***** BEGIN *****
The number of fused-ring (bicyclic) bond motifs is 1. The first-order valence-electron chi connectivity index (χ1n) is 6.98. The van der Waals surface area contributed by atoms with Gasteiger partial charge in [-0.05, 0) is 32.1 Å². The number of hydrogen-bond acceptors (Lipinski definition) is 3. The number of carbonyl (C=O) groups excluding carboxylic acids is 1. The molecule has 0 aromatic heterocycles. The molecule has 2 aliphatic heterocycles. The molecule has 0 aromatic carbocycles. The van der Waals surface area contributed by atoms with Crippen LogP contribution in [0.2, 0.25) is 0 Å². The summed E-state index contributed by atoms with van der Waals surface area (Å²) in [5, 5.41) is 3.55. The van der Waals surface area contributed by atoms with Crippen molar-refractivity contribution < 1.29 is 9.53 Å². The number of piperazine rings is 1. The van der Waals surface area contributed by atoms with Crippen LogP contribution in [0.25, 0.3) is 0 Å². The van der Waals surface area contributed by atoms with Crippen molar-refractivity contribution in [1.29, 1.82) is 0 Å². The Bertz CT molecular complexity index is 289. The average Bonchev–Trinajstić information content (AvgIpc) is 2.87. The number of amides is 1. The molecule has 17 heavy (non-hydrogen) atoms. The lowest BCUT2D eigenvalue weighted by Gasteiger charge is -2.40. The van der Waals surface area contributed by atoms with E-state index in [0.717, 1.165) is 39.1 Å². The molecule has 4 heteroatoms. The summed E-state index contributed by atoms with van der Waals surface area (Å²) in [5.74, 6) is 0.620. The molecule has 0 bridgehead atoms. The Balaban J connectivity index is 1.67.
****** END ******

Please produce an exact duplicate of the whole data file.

The number of fused-ring (bicyclic) bond motifs is 1. The first-order valence-electron chi connectivity index (χ1n) is 6.98. The van der Waals surface area contributed by atoms with Gasteiger partial charge in [-0.05, 0) is 32.1 Å². The number of hydrogen-bond acceptors (Lipinski definition) is 3. The number of carbonyl (C=O) groups excluding carboxylic acids is 1. The molecule has 0 aromatic heterocycles. The molecule has 2 aliphatic heterocycles. The molecule has 0 aromatic carbocycles. The van der Waals surface area contributed by atoms with Crippen LogP contribution in [0.2, 0.25) is 0 Å². The summed E-state index contributed by atoms with van der Waals surface area (Å²) in [5, 5.41) is 3.55. The van der Waals surface area contributed by atoms with Crippen molar-refractivity contribution < 1.29 is 9.53 Å². The number of piperazine rings is 1. The van der Waals surface area contributed by atoms with Crippen LogP contribution in [0.25, 0.3) is 0 Å². The van der Waals surface area contributed by atoms with Crippen molar-refractivity contribution in [1.29, 1.82) is 0 Å². The Bertz CT molecular complexity index is 289. The average Bonchev–Trinajstić information content (AvgIpc) is 2.87. The number of amides is 1. The molecule has 17 heavy (non-hydrogen) atoms. The lowest BCUT2D eigenvalue weighted by Gasteiger charge is -2.40. The van der Waals surface area contributed by atoms with E-state index in [0.717, 1.165) is 39.1 Å². The molecule has 4 heteroatoms. The summed E-state index contributed by atoms with van der Waals surface area (Å²) in [5.74, 6) is 0.620. The molecule has 0 bridgehead atoms. The Balaban J connectivity index is 1.67.